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CNN has a story about Amazon’s venture into the home services business, noting that “while Amazon has been trying to make hiring help as easy as ordering paper towels, services are a much more complex market than physical goods. Parameters aren't always clear, labor can't be shipped instantly wherever it's needed, and purchases can't be returned.” Still, Amazon says it “now offers a range of home services — everything from pressure washing to iPhone repair — in 45,000 US zip codes and parts of India and Europe. It says that in the ‘low tens of thousands’ of businesses operate on the services platform, and that customer ratings are high.”

But … little else is known about the division's performance,” CNN reports. “Amazon has declined to disclose other metrics, such as revenue for the fledgling business or average service provider income. It also hasn't spoken much about the division during earnings calls. RJ Hottovy, a retail analyst at Morningstar, says it seems that Amazon is still trying to figure out the market.”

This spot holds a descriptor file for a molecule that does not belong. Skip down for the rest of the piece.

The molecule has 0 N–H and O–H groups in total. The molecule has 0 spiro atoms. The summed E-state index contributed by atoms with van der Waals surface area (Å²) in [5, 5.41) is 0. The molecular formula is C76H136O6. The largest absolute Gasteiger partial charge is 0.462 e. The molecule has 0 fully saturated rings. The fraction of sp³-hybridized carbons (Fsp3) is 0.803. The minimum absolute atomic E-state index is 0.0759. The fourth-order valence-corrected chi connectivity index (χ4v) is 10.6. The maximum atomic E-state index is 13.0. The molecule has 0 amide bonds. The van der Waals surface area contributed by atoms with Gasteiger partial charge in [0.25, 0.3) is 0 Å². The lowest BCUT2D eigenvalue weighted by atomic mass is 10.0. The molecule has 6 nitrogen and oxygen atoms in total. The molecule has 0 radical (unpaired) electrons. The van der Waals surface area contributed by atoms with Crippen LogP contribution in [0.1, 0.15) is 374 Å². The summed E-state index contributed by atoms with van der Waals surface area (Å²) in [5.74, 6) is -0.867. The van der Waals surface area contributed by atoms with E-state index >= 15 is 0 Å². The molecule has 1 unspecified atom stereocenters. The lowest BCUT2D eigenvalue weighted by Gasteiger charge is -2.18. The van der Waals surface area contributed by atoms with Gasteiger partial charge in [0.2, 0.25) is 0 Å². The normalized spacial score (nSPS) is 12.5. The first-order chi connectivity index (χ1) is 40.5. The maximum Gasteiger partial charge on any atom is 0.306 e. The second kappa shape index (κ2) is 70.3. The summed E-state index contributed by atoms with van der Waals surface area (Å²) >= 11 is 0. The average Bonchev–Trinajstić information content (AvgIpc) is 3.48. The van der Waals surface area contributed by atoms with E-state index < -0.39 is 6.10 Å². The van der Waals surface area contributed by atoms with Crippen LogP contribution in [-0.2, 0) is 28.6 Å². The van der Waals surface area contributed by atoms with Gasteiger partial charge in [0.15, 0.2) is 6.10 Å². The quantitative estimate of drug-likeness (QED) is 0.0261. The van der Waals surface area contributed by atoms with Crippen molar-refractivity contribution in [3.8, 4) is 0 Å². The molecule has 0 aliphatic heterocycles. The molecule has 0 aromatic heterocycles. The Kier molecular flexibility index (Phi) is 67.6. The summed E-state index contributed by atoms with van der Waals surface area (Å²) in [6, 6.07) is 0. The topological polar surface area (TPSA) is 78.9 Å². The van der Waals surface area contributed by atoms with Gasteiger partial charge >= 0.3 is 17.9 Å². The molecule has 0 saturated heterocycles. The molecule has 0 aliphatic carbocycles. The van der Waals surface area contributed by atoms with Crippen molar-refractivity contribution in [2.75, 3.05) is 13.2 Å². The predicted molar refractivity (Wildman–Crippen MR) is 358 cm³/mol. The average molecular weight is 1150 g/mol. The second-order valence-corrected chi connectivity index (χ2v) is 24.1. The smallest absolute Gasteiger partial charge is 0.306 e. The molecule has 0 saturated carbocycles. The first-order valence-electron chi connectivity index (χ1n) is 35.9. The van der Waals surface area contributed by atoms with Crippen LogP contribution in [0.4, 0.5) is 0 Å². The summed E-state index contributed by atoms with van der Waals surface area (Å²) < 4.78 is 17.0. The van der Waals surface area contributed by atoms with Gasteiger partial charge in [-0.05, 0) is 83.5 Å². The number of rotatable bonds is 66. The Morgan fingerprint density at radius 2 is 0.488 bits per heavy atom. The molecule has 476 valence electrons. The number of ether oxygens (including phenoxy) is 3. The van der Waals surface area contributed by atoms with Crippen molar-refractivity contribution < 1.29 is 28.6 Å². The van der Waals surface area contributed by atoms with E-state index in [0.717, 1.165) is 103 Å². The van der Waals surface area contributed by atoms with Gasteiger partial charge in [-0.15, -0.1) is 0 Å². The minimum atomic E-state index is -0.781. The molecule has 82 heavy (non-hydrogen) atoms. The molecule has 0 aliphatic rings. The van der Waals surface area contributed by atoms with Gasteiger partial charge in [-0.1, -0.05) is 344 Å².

KC's View:
One of the things that CNN correctly suggests is that “Amazon's competitive advantage lies in offering services bundled with other products. For example, if you order a widescreen TV or Weber gas grill on Amazon, you can also find someone who can come install it. Lately, they've been offering $30 discounts on home cleaning services. But to consistently deliver on that promise, Amazon has to attract people to perform the services, many of whom have varying levels of availability and are already overwhelmed by the number of platforms to choose from.”

I totally agree with that, but would observe that I don’t think Amazon does a particularly good job of marketing these services. For example, I actually need to buy a grill … but it never occurred to me a) to buy it on Amazon (not sure why it didn’t), and b) that I could get someone via Amazon to put it together (which apparently I can).